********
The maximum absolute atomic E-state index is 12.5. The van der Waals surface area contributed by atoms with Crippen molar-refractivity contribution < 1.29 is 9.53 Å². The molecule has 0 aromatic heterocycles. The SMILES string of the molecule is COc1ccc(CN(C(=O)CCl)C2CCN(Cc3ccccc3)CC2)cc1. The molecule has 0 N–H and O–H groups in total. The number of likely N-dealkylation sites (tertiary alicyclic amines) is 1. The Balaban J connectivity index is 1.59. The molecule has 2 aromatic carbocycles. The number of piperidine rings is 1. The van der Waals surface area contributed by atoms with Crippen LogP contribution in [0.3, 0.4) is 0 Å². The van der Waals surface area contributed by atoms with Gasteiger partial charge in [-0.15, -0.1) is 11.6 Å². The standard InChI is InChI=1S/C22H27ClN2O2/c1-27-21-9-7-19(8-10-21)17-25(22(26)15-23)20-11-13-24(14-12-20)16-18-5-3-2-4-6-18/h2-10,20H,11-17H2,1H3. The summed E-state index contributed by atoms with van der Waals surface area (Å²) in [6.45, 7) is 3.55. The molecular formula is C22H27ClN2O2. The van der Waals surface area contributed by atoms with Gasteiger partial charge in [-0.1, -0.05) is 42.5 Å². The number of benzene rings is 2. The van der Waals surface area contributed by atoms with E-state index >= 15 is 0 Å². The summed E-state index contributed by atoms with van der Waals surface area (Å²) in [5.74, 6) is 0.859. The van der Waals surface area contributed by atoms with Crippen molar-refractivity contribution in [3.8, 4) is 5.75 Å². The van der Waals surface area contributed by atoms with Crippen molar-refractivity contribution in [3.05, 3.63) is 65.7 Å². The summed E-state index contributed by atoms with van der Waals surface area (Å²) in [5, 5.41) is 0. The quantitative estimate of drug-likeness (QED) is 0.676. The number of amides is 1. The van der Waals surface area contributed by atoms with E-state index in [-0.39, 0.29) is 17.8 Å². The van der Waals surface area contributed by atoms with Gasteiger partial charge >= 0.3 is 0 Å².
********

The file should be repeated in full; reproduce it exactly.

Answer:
The maximum absolute atomic E-state index is 12.5. The van der Waals surface area contributed by atoms with Crippen molar-refractivity contribution < 1.29 is 9.53 Å². The molecule has 0 aromatic heterocycles. The SMILES string of the molecule is COc1ccc(CN(C(=O)CCl)C2CCN(Cc3ccccc3)CC2)cc1. The molecule has 0 N–H and O–H groups in total. The number of likely N-dealkylation sites (tertiary alicyclic amines) is 1. The Balaban J connectivity index is 1.59. The molecule has 2 aromatic carbocycles. The number of piperidine rings is 1. The van der Waals surface area contributed by atoms with Crippen LogP contribution in [0.3, 0.4) is 0 Å². The van der Waals surface area contributed by atoms with Gasteiger partial charge in [-0.15, -0.1) is 11.6 Å². The standard InChI is InChI=1S/C22H27ClN2O2/c1-27-21-9-7-19(8-10-21)17-25(22(26)15-23)20-11-13-24(14-12-20)16-18-5-3-2-4-6-18/h2-10,20H,11-17H2,1H3. The summed E-state index contributed by atoms with van der Waals surface area (Å²) in [6.45, 7) is 3.55. The molecular formula is C22H27ClN2O2. The van der Waals surface area contributed by atoms with Gasteiger partial charge in [-0.1, -0.05) is 42.5 Å². The number of benzene rings is 2. The van der Waals surface area contributed by atoms with E-state index >= 15 is 0 Å². The summed E-state index contributed by atoms with van der Waals surface area (Å²) in [5.74, 6) is 0.859. The van der Waals surface area contributed by atoms with Crippen molar-refractivity contribution in [3.8, 4) is 5.75 Å². The van der Waals surface area contributed by atoms with Crippen molar-refractivity contribution in [3.05, 3.63) is 65.7 Å². The summed E-state index contributed by atoms with van der Waals surface area (Å²) in [5, 5.41) is 0. The quantitative estimate of drug-likeness (QED) is 0.676. The number of amides is 1. The van der Waals surface area contributed by atoms with E-state index in [-0.39, 0.29) is 17.8 Å². The van der Waals surface area contributed by atoms with Gasteiger partial charge >= 0.3 is 0 Å².